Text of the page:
I don't think I've ever shared a recipe on my blog before, but this was too good to keep to myself.
We bought a little container of dried chanterelle mushrooms a month or so ago, at "Your Dekalb Farmers Market" in Atlanta (awesome place, for a big store), but for all that time were both too timid to call them into service. My wife, Jessica, attended Tradd Cotter's (Mushroom Mountain, Liberty, SC, USA) mushroom talk at the Georgia Organics conference last week (since I couldn't - I was talking about permaculture at the same damn time - so Jessica went for me;) and she said that he said chanterelles were hard to reconstitute. What he said to do with them instead was what we decided to try out tonight:
Chop those dried chanterelles up in the food processor, says he, so we did, to a mix of powder and increasingly larger pieces, up to about 1/4 inch. Do the same with a couple of slices of dried out sourdough bread (that's the kind of bread we used anyway). Pinch salt, cracked pepper, white pepper, powdered sage, big 3-finger pinches of each, and about twice that much fresh thyme, de-stemmed.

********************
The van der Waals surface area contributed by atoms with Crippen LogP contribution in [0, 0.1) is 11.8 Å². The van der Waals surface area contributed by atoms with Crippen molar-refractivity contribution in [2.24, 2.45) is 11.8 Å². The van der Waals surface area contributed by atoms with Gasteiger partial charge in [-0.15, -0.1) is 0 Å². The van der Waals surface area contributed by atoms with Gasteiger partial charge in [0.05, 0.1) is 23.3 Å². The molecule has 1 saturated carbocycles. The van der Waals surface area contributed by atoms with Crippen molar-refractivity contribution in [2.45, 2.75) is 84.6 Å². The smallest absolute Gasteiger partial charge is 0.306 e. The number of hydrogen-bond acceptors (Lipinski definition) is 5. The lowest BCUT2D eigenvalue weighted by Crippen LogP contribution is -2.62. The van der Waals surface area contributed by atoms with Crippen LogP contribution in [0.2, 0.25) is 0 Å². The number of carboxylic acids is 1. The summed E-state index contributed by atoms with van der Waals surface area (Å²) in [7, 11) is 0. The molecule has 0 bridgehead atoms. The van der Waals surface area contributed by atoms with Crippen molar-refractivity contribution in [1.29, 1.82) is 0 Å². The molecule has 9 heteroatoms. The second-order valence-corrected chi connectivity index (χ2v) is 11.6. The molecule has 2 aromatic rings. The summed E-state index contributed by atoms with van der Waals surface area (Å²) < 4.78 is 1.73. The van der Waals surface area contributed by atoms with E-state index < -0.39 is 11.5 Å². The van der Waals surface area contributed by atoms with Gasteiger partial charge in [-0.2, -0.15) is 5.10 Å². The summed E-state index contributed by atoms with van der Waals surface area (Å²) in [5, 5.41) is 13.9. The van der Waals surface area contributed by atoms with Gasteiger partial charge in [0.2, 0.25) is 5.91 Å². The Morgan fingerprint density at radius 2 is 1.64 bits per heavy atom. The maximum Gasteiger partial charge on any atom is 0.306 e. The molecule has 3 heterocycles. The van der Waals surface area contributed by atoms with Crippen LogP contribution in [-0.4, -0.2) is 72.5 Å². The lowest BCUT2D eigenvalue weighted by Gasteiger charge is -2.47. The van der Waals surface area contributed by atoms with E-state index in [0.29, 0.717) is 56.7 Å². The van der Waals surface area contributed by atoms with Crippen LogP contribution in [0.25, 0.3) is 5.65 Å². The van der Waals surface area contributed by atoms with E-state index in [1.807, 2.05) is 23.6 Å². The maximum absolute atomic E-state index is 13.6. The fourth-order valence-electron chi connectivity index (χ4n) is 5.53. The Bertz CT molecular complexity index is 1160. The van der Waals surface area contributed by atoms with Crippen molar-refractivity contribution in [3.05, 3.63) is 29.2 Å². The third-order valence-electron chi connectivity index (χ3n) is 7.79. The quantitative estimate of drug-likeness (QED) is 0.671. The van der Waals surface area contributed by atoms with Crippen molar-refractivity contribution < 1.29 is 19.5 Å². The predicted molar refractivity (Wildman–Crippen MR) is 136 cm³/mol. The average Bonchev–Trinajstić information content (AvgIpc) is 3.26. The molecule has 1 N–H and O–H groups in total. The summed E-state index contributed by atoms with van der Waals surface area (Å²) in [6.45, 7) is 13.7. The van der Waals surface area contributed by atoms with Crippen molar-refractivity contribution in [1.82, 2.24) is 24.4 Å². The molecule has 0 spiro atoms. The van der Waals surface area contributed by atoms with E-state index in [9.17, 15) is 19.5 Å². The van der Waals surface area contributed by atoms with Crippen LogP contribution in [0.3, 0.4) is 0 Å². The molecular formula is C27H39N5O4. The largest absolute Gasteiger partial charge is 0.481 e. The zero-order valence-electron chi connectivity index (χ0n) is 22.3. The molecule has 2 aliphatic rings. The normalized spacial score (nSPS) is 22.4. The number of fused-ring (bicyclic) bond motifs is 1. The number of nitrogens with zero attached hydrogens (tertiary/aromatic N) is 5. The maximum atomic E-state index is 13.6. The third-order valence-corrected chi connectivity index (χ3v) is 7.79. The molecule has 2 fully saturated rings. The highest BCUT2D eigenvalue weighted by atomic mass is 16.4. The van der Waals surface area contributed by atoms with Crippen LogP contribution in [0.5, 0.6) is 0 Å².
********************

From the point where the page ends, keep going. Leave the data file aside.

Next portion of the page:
Mix all of these together in a bowl, sifting the mixture between your fingers. Coat a big thick pork chop (rib chop, loin chop, whatever you like) in olive oil, and then lay it in the mix and plaster the coarse mix all over the chop. Coat both sides thickly and evenly, then lay in hot bacon squeezins and cook both sides to your favorite temp. I like my chops medium; others around here, not so trusting. But even overdone (at medium well;) this makes a sinister luxury chop. Special occasion kind of thing. Jessica described it as "lobster tail, wrapped in really good bacon, lightly browned, and dipped in butter." And that was a fairly lean piece of pork, really. You know, for us.
Damn, Tradd Cotter was right! For a very naughty meal, chop those dried chanterelles up and use them as 1/3 or so, maybe half, of a meat coating. If you're lucky enough to have some chanterelles. I know I feel lucky tonight. And the recipe would probably work well for other species of mushrooms, too, I would think.
Think $51/lb is a lot to pay for dried mushrooms? Not when $2.80-worth changes your expectation of pork permanently. Ninety-nine percent chance that they're really good for you as well. That, and I think that paying producers a living wage for a good product is a worthy thing to invest in. Call me an "ounce of prevention" guy. Besides, it takes a lot of dried mushrooms to make a pound, even if it just takes a little to transform a pork chop. Vote with your fork! But we're ruined now, Jess and I, ruined I tell you!, for our old standard, non-buttery-lobster-tasting pork chops. They're dead to us...